The World BankThe World Bank has disclosed that it sanctioned seven Nigerian firms and individuals for corruption during its 2022 fiscal year.
This disclosure was made in the bank’s latest Fiscal Year 2022, which covered July 1, 2021, to June 30, 2022, in the Sanctions System Annual Report.
The sanction list contained three Nigerians and four Nigerian companies who were found guilty of corruption with necessary investigations by the Washington-based bank.
Out of the four companies, two were sanctioned by the African Development Bank, but recognised by other multilateral organizations, including the World Bank under the cross-debarment policy.
A particular Mr. Salihu Tijani was blacklisted for three years and two months, while Mr. Isah Kantigi was blacklisted for five years.
The third Nigerian, Amin Moussalli, was blacklisted for two years and 10 months, with additional conditional non-debarment (which means the individual is eligible to participate in the bank’s operations) for one only year and six months.
The two companies blacklisted by the World Bank were AIM Consultants Limited for two years and two months, and SoftTech IT Solutions and Services Ltd for four years and two months.
The other two firms blacklisted by AfDB but recognised by the World Bank under the cross-debarment policy were Sargittarius Nigeria Limited and Sargittarius Henan Water Conservancy Engineering Ltd for two years and six months each.
The report further disclosed that two Nigerians and two Nigerian firms had been removed from the blacklist after complying with the bank’s conditions.
The Nigerians were Mr. Elie Abou-Ghazaleh and Mr. Fadi Abou-Ghazaleh, while the firms were Abou Ghazaleh Contracting Nigeria Ltd. and Quick Projects Limited.
In his remark in the report, the World Bank Group President, David Malpass, said that corruption could damage the bank’s efforts in financing projects.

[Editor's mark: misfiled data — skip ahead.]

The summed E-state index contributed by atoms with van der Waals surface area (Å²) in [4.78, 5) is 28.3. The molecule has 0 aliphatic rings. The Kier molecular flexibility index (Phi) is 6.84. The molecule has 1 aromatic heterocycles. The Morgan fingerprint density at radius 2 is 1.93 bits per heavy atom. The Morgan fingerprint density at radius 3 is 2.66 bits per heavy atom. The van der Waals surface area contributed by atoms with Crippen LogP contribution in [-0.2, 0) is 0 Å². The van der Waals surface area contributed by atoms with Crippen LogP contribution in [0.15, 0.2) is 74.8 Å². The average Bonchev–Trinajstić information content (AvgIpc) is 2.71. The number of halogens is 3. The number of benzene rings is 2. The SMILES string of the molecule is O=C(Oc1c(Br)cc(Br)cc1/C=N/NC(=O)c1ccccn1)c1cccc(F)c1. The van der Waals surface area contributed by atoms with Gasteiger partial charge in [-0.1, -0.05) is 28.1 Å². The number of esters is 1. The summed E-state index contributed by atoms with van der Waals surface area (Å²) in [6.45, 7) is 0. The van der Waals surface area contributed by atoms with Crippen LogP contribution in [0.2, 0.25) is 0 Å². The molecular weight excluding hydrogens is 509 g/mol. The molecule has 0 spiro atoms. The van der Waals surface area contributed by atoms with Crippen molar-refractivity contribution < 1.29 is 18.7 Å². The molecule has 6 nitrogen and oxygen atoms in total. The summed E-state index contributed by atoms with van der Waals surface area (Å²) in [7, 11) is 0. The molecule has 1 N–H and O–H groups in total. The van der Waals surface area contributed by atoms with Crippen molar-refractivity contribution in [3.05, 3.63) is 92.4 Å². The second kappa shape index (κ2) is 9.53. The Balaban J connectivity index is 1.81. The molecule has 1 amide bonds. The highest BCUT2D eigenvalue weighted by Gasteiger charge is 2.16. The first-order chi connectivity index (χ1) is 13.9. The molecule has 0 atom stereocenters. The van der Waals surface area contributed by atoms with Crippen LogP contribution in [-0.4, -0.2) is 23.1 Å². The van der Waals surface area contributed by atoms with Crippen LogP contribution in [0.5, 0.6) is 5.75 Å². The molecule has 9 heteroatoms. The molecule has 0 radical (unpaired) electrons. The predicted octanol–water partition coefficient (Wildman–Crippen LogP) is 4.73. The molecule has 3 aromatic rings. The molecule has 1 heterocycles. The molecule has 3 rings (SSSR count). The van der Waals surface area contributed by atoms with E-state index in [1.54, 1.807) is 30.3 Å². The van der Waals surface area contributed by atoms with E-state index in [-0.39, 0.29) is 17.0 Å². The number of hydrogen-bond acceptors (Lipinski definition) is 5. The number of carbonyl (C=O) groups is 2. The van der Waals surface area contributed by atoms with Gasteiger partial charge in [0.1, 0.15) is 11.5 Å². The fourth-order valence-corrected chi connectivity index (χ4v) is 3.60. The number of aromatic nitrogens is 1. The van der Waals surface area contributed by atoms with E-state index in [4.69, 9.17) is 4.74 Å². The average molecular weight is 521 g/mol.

He said, “At a moment when every available resource must be deployed for maximum impact, these ill-effects of corruption can be especially damaging. For this reason, it is important to recognize the role of the Bank Group’s sanction system, which plays a significant part in our institution’s efforts to maintain oversight and accountability for the financing we provide.
“The offices that comprise the sanctions system—the Integrity Vice Presidency, the Office of Suspension and Debarment, and the Sanctions Board and its Secretariat—work together to send a clear message: corruption has no place in development.”
In total, he said that the bank debarred or otherwise sanctioned 35 firms and individuals.
At the same time, 22 entities had met their conditions for release from sanctions, making them eligible to again participate in projects financed by the bank.
It had earlier been reported that the World Bank had blacklisted 18 Nigerian individuals and firms for engaging in corrupt practices, fraud, and collusive practices in its 2021 fiscal year.
In another related report, it was disclosed that the AfDB blacklisted at least 40 Nigerian firms and individuals for engaging in corrupt practices, fraud, and collusive practices between 2017 and 2021.
The AfDB said the firms and individuals were debarred “for coercive, collusive, corrupt, fraudulent, or obstructive practices under its sanctions system or adopted under the Agreement for Mutual Enforcement of Debarment Decisions from other global lenders.”